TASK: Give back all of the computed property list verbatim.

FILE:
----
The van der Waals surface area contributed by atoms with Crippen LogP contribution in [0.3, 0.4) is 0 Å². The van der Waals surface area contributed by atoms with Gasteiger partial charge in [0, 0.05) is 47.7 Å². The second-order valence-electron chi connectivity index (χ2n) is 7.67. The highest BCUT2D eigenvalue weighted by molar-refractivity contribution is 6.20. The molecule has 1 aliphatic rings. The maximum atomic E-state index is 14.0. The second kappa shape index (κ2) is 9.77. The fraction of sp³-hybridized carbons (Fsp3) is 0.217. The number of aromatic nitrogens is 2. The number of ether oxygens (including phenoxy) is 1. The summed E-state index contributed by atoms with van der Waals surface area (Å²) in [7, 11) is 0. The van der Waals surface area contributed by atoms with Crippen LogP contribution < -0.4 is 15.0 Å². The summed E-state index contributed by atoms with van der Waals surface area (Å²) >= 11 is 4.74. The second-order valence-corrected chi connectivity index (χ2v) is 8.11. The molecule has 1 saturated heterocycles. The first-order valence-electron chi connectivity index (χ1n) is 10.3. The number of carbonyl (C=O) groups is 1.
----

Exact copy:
The van der Waals surface area contributed by atoms with Crippen LogP contribution in [0.3, 0.4) is 0 Å². The van der Waals surface area contributed by atoms with Gasteiger partial charge in [0, 0.05) is 47.7 Å². The second-order valence-electron chi connectivity index (χ2n) is 7.67. The highest BCUT2D eigenvalue weighted by molar-refractivity contribution is 6.20. The molecule has 1 aliphatic rings. The maximum atomic E-state index is 14.0. The second kappa shape index (κ2) is 9.77. The fraction of sp³-hybridized carbons (Fsp3) is 0.217. The number of aromatic nitrogens is 2. The number of ether oxygens (including phenoxy) is 1. The summed E-state index contributed by atoms with van der Waals surface area (Å²) in [7, 11) is 0. The van der Waals surface area contributed by atoms with Crippen LogP contribution < -0.4 is 15.0 Å². The summed E-state index contributed by atoms with van der Waals surface area (Å²) >= 11 is 4.74. The second-order valence-corrected chi connectivity index (χ2v) is 8.11. The molecule has 1 saturated heterocycles. The first-order valence-electron chi connectivity index (χ1n) is 10.3. The number of carbonyl (C=O) groups is 1.